CCIA: Microsoft Windows 2000: Blueprint for DominationMay 25, 2000, 13:15 (25 Talkback[s])
[ Thanks to Douglas D. Darnold for this link. ]
[ This is a white paper published by the Computer & Communications Industry Association (CCIA), which, along with the Software & Information Industry Association (SIIA), filed the "friend of the court" brief in the Microsoft antitrust trial that resulted in judge Jackson's asking the DOJ to rewrite its penalty recommendations to include a three-way split of Microsoft - LT ed. ]
"Microsoft recognizes the importance of the network market and is moving aggressively to control that market much the same way it moved successfully to control the market for desktop operating systems and Internet browsers. With the introduction of Windows 2000, Microsoft has provided us with a "crystal ball" into the future of the company and, perhaps, its opportunity to leverage its desktop operating system monopoly into dominance of several other significant adjacent markets. The positioning, packaging, and business practices surrounding Windows 2000 lead Windows and Microsoft on an unmistakable and -- for consumers and others in the software market -- daunting course. Microsoft executives say Windows 2000 is "so strategic that Microsoft is going to bet the company on it."
"This is the third time that Microsoft has used "convergence" to move into adjacent markets. The first incident occurred when Microsoft "converged" DOS with the Windows Graphical User Interface (GUI), which allowed them to create a proprietary interface standard for the GUI by leveraging it's monopoly operating system. ... The second convergence was merging the code of Internet Explorer with Windows 98. ... For these reasons and others documented in this paper, Windows 2000 deserves careful scrutiny. Microsoft's aggressive push for businesses to adopt Windows 2000 - both on the desktop and server - will almost certainly result in Microsoft gaining the necessary foothold to springboard itself into dominating the server market."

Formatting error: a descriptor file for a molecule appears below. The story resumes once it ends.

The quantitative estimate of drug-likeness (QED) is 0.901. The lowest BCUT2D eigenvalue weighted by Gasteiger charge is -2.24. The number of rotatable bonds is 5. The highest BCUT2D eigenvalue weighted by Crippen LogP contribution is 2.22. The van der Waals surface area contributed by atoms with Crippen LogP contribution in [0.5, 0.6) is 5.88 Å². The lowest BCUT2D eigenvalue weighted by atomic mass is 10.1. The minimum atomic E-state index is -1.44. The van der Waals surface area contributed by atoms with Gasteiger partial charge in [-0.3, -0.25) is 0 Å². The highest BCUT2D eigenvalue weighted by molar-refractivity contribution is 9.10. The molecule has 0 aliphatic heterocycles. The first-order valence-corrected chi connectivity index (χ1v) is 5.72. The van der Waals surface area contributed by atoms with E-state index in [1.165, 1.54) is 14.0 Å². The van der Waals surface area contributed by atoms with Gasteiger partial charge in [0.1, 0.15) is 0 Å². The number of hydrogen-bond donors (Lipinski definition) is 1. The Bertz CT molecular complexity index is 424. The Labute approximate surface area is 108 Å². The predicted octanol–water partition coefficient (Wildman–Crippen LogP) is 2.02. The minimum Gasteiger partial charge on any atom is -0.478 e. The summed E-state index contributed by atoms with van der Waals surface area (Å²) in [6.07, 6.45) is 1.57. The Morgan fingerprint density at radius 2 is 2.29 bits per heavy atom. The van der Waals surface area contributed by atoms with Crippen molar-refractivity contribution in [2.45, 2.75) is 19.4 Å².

"The implications of Windows 2000 for consumers and businesses are monumental. The concern is not simply about whether choices exist among word processing programs or browsers. It is about design and control of the most fundamental patterns for computing, networked communications, electronic commerce, and more. It is about forcing consumers to accept products they don?t want or need, and preventing other innovations from ever seeing the light of day. And it raises serious questions: What opportunities will be available? What information will be accessible? At what cost?"
"By bundling business-critical functions in Windows 2000 Professional - rendered useless with the presence of a non-Windows 2000 Server, but fully functional when coupled with a Windows 2000 Server - Microsoft is using its monopoly position on the desktop to springboard into another position of dominance in the server market. These are the same tactics used by Microsoft to leverage Windows to gain browser dominance with Internet Explorer."